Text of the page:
Officers from the Ministry of Fisheries and Marine Resources and the Royal Solomon Islands Police Force (RSIPF) Maritime Division recently gathered in Honiara to discuss and understand the Niue Treaty Subsidiary Agreement (NTSA) and the roles associated with national implementation.
The NTSA is a multilateral treaty of 13 Parties of the Pacific Islands Forum Fisheries Agency to enhance their ability to effectively engage in cooperative surveillance operations to enforce fisheries laws and to deter Illegal Unregulated Fishing in the Pacific region.
The Solomon Islands government ratified the Treaty in 2018 following the last NTSA In-country support workshop in 2017.
The workshop introduces participants on the background of the Agreement, Standard Operating Procedure (SOPs) and the proposed 2021-work plan for Solomon Islands.
Participants discussed and shared solutions in reforming national procedures related to Cross Vesting of Officers, Immunity of officers and assets involvement in a Hot Pursuit and use of force procedures, when conducting fisheries surveillance operations to combat IUU fishing.
The workshop also demonstrated the Niue Treaty Information System (NTIS), how practitioners may use for cooperative surveillance activities and initial steps to produce a user-friendly and concise national NTSA Standard Operating Procedures.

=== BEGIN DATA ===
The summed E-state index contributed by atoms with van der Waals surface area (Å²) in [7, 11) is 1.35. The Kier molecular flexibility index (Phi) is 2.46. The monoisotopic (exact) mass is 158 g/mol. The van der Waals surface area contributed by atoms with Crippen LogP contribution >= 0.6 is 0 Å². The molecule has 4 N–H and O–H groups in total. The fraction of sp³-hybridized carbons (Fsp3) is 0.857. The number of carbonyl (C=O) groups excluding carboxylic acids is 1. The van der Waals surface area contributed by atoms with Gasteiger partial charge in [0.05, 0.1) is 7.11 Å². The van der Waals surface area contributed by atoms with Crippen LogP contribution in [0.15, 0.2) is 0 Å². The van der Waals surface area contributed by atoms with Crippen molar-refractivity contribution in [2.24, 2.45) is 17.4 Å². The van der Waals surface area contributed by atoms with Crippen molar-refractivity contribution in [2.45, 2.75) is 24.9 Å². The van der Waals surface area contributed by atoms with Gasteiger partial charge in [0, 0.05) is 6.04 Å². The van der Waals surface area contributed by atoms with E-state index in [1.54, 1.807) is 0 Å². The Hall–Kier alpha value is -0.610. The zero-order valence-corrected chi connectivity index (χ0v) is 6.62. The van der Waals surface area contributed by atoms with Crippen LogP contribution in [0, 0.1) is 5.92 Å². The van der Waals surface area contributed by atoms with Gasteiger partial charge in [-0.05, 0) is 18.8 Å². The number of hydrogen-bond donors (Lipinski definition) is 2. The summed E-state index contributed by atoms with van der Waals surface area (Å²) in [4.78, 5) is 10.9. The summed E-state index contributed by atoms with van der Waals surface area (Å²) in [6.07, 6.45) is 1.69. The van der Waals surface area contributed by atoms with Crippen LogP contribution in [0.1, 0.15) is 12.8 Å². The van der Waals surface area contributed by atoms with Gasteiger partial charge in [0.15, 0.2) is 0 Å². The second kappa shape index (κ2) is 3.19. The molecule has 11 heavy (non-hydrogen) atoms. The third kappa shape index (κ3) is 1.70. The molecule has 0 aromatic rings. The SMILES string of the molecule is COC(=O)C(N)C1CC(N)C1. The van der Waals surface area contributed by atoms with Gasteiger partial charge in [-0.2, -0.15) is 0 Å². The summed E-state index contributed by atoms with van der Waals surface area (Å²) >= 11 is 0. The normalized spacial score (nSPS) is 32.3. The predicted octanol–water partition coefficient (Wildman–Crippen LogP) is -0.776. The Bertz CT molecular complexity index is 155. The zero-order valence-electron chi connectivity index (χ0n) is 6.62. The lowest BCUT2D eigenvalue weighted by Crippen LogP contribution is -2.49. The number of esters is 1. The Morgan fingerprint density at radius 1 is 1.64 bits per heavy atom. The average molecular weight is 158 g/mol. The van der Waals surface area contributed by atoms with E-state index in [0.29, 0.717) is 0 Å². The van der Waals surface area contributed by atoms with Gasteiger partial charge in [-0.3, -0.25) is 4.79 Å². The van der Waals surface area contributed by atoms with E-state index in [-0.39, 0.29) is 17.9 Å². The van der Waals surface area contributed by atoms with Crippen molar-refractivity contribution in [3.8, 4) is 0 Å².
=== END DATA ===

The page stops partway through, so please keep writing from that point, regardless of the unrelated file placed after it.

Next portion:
“The FFA Secretariat provided In-country support to enable Solomon Islands Government officials to fully understand the operations of the NTSA and Parties obligations in accordance with the Leaders’ direction. The NTSA overarching Standard Operating Procedures (SOPS) is used as a basis to develop National procedures for each Party of the NTSA,” said Workshop facilitator and FFA’s Surveillance Operation Officer, Yohni Fepuleai.
The work is crucial to ensuring national officers have clear national procedures to follow relevant notifications required to support the planning and implementation of fisheries monitoring control surveillance (MCS) cooperative activities under the Agreement.
The FFA Secretariat will continue to assist Parties such as Solomon Islands develop procedures where required. Solomon Islands is one of the remaining two Parties of the Agreement to undertake the development of national work.
The outcome of the work will also assist Solomon Islands review and complete the mandatory Annex C1 Operational Requirements and Annex C2 National Authority notifications required as a Party. The FFA Secretariat with the assistance of the Australian Government delivered this significant work for Solomon Islands Government Officials and MCS practitioners.
Deputy Secretary Technical, Ms Rosalie Masu thanked FFA for their continuous support in assisting the Ministry Fisheries to fulfil this regional cooperation.
“I would like to thank FFA for their continuous support to the Ministry. This Agreement is an important instrument to strengthen cooperation in fisheries surveillance and law enforcement in our region. Curbing IUU requires collective regional efforts. The Ministry’s Compliance section will continue to take lead and work with other Law Enforcement Agencies to ensure that our National plan is finalised,” she said.
A follow up workshop for a wider stakeholder consultation will be organised in April and MFMR and RSIPF are expected to incorporate Solomon Islands current surveillance and enforcement procedures, policies, legislation towards progressing the mandatory Annexes and SOPs.